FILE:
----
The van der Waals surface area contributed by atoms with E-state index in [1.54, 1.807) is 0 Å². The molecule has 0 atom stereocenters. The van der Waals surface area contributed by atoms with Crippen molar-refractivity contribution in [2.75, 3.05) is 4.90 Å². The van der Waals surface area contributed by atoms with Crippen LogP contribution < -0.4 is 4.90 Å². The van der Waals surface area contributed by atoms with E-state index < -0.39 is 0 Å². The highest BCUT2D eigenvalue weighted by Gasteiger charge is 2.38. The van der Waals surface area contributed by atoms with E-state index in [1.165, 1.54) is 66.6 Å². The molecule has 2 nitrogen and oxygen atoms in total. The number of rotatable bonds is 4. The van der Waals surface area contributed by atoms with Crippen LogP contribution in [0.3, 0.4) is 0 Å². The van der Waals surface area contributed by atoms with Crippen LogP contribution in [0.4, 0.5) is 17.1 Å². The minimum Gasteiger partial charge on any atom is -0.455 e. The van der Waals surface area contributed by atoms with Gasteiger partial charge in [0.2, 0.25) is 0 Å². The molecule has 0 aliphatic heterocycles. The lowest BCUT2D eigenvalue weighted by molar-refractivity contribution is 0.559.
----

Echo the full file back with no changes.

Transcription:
The van der Waals surface area contributed by atoms with E-state index in [1.54, 1.807) is 0 Å². The molecule has 0 atom stereocenters. The van der Waals surface area contributed by atoms with Crippen molar-refractivity contribution in [2.75, 3.05) is 4.90 Å². The van der Waals surface area contributed by atoms with Crippen LogP contribution < -0.4 is 4.90 Å². The van der Waals surface area contributed by atoms with E-state index < -0.39 is 0 Å². The highest BCUT2D eigenvalue weighted by Gasteiger charge is 2.38. The van der Waals surface area contributed by atoms with E-state index in [1.165, 1.54) is 66.6 Å². The molecule has 2 nitrogen and oxygen atoms in total. The number of rotatable bonds is 4. The van der Waals surface area contributed by atoms with Crippen LogP contribution in [0.3, 0.4) is 0 Å². The van der Waals surface area contributed by atoms with Crippen LogP contribution in [0.4, 0.5) is 17.1 Å². The minimum Gasteiger partial charge on any atom is -0.455 e. The van der Waals surface area contributed by atoms with Gasteiger partial charge in [0.2, 0.25) is 0 Å². The molecule has 0 aliphatic heterocycles. The lowest BCUT2D eigenvalue weighted by molar-refractivity contribution is 0.559.